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Exploring Tom Waits’ undying love for Keith Richards

Tom Waits has spent so much time exploring the gutter that it’s hard to imagine him relishing in anything that isn’t subterranean. The man is so entrenched in the begrimed underground that he even once eulogised moles, declaring his admiration for “constructing the most elaborate system of catacombs beneath Stonehenge.” But even heroes have a hero and when Tom Waits is gazing up at the celestial heights from the comfort of his own whisky-washed catacomb, it’s the face of Keith Richards that he sees cast in the firmament. 

“There’s nobody in the world like him,” Waits says of his friend and collaborator, Richards. Speaking to NPR’s Fresh Air, he spoke of their time working on Waits’ iconic Rain Dogs together stating: “We wrote songs together for a while and that was fun [but] he doesn’t really remember anything or write anything down. So, you play for an hour and he would yell across the room, ‘Scribe!’ And I looked around. ‘Scribe? Who’s the scribe?’ And he’d say it again, now pointing at me.”

“I was supposed to have written down everything we said and dreamt of and played,” Waits continues. “And I realised we needed an adult in the room. I’ve never been the one that one would consider the adult. It was an interesting dynamic.” It was indeed an interesting dynamic and it is one that produced not only a scintillating album but also formed the bonds of a friendship that would flourish forevermore.

Following 1985’s Rain DogsWaits teamed up his buddy and human riff engine once more for the song ‘That Feel’ from Waits’ 1992 record Bone Machine, which gives Richards a co-writing credit for his part. Back in 2013, they paired their salt of the earth, monolithic personas for a Sea Chantey as part of a collaborative record and in 2015 Waits even penned his devotion in a wondrous poem dedicated to his friend, which you can read below (via Rolling Stone):

It is an enduring friendship that spawned from very unlikely beginnings. As Tom Waits explains they were brought together when he flippantly responded to a question from producers about who he’d like to work with for Rain Dogs: “I said, ‘What about Keith Richards?’ I was just joking, but somebody went ahead and called him. And then he said, ‘Yeah.’ And I said, ‘Now we’re really in trouble,'” he recalled to Pitchfork.

Before adding: “I was really nervous. He came with about 600 guitars in a semitruck. And a butler. We were in these huge studios in New York, like The Poseidon Adventure. Huge, high ceilings in these rooms like football fields. They’d fill these things up with orchestras and we were in there with five guys. It felt a little weird. He killed me. I was really knocked out that he played on all those things.”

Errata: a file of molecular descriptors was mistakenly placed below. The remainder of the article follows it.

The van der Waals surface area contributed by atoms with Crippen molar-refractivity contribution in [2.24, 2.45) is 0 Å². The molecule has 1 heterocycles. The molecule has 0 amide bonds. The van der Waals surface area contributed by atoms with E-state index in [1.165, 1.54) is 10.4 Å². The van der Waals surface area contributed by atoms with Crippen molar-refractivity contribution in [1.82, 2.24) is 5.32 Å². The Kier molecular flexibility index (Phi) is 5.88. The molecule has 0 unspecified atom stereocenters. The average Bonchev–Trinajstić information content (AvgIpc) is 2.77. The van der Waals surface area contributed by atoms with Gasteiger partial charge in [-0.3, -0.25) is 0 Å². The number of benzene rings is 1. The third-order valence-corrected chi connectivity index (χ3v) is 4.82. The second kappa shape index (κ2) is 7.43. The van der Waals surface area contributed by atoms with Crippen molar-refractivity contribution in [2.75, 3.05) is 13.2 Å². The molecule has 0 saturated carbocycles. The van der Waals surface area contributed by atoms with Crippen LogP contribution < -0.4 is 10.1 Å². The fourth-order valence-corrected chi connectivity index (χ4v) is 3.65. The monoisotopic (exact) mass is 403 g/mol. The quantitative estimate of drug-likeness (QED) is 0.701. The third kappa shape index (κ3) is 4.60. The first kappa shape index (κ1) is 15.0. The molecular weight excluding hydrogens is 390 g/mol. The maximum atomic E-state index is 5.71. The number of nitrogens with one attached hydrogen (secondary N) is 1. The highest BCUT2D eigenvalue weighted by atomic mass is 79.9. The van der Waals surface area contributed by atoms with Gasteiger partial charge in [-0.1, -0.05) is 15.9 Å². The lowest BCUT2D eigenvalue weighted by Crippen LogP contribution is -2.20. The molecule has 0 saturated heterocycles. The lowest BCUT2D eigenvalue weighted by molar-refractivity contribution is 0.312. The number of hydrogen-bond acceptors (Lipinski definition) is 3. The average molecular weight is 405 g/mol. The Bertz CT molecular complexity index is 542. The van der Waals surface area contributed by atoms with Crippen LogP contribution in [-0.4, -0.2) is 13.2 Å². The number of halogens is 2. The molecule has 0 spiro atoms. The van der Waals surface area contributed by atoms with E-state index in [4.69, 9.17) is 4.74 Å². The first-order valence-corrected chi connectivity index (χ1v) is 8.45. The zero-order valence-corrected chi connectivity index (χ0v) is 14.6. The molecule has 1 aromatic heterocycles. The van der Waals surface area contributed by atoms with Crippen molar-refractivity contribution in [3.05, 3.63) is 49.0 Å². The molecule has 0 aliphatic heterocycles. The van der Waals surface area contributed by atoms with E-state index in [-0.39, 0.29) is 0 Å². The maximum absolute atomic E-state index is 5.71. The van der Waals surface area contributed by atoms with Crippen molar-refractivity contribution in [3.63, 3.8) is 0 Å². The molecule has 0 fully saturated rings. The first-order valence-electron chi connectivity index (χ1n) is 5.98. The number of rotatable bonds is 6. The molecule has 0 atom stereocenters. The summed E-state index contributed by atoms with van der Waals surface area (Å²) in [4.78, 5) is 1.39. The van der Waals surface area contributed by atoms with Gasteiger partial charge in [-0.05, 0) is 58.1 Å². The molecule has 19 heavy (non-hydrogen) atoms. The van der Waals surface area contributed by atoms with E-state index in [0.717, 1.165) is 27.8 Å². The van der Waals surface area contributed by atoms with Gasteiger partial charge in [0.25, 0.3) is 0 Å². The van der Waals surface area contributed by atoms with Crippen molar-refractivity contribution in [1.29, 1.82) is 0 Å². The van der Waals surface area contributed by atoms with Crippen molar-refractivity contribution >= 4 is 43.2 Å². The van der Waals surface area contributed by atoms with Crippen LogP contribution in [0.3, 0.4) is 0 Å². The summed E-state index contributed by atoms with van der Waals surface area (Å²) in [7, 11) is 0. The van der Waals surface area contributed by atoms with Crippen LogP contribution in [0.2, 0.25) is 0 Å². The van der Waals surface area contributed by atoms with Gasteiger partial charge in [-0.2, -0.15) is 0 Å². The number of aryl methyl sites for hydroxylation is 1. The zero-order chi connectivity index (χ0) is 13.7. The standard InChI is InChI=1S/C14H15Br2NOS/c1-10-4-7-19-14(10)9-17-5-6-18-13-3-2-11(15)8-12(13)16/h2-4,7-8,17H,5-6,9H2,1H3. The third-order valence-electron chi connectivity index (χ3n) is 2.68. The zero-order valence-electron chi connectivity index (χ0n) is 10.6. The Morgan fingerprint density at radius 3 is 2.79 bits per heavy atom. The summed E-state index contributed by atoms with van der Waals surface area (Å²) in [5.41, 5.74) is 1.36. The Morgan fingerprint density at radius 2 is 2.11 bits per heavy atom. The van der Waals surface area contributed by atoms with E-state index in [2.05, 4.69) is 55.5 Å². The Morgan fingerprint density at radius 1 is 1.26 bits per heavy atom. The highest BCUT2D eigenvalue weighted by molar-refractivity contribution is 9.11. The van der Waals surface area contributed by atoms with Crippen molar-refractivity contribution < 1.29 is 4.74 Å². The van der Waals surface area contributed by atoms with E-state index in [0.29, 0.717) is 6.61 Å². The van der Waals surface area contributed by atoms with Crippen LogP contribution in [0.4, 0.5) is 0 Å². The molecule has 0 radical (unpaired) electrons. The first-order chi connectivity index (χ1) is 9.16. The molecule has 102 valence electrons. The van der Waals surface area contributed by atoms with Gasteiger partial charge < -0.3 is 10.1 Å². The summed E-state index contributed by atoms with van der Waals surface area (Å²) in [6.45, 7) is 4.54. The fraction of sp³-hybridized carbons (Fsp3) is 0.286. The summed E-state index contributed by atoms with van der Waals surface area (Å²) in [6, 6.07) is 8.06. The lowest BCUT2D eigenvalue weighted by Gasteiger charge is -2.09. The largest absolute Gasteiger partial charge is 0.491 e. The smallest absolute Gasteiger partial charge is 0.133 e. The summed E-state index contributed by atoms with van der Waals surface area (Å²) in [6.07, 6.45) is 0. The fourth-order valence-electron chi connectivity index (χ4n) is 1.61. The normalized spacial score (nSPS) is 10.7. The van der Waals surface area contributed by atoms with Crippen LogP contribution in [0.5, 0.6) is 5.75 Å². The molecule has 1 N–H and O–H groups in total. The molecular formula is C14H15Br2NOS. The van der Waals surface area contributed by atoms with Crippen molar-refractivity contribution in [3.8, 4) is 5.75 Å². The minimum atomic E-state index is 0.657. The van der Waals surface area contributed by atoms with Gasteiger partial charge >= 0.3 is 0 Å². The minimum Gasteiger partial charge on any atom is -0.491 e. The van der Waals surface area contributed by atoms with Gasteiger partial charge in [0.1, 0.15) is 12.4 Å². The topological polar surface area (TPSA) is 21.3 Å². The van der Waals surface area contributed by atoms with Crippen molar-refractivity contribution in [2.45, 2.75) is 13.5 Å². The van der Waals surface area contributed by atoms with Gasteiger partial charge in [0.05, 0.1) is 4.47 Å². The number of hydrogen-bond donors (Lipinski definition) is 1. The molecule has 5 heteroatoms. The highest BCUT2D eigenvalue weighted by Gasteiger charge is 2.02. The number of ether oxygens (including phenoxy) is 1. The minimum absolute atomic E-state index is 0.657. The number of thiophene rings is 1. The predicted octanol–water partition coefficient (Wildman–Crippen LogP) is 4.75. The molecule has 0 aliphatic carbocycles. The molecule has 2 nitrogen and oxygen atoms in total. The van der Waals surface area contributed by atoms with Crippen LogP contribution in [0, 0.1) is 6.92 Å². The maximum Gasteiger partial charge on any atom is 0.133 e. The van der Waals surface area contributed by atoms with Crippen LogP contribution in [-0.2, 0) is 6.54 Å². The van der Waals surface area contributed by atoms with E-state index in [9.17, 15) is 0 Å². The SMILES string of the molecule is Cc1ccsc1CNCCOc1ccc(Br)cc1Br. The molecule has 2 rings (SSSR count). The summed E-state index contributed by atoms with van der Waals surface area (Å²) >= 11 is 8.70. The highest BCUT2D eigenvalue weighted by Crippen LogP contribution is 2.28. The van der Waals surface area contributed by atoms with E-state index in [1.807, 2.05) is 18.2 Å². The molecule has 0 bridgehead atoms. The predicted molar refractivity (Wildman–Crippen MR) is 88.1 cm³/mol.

Later adding that his old pal is like “a frying pan made from one piece of metal. He can heat it up really high and it won’t crack, it just changes colour”.

Although Keith Richards looks more like some weathered captain of the high seas and Tom Waits looks like a man who’s been poured out from a cocktail shaker of the underworld, both of them share a kinship of kooky otherworldly wisdom and a profound sense of having lived for a thousand years. It would seem it was the confluence of these factors that made their friendship a fated destination once they were paired in the studio. As fellow Waits six-string collaborator, Marc Ribot declared, in the studio Waits would compose his songs by hollering berserk instructions like, “Play it like a midget’s bar mitzvah,” in an attempt to create some sort of atmosphere. And yet, there was something about this instruction that Richards understood and relished under. Ribot describes the pair as simply sharing the same “animal instinct.”

Richards has also made it clear that this love is mutual. In a video on his YouTube channel he declares, “Tom, blessings, it was great to work with him. It was only found out later that he never writes with anybody else, he only writes with his wife, Kathleen. So, I realized that was an extra honour, to work with a guy that who’s not a collaborator.” And in his book he writes, “[Waits is] “a one-off lovely guy and one of the most original writers.”

And as far we fans go, we can only hope that the gravelly, weather-beaten, mutant pair of ten-thousand-year-old men have got a couple more collaborations under their well-travelled belts to come.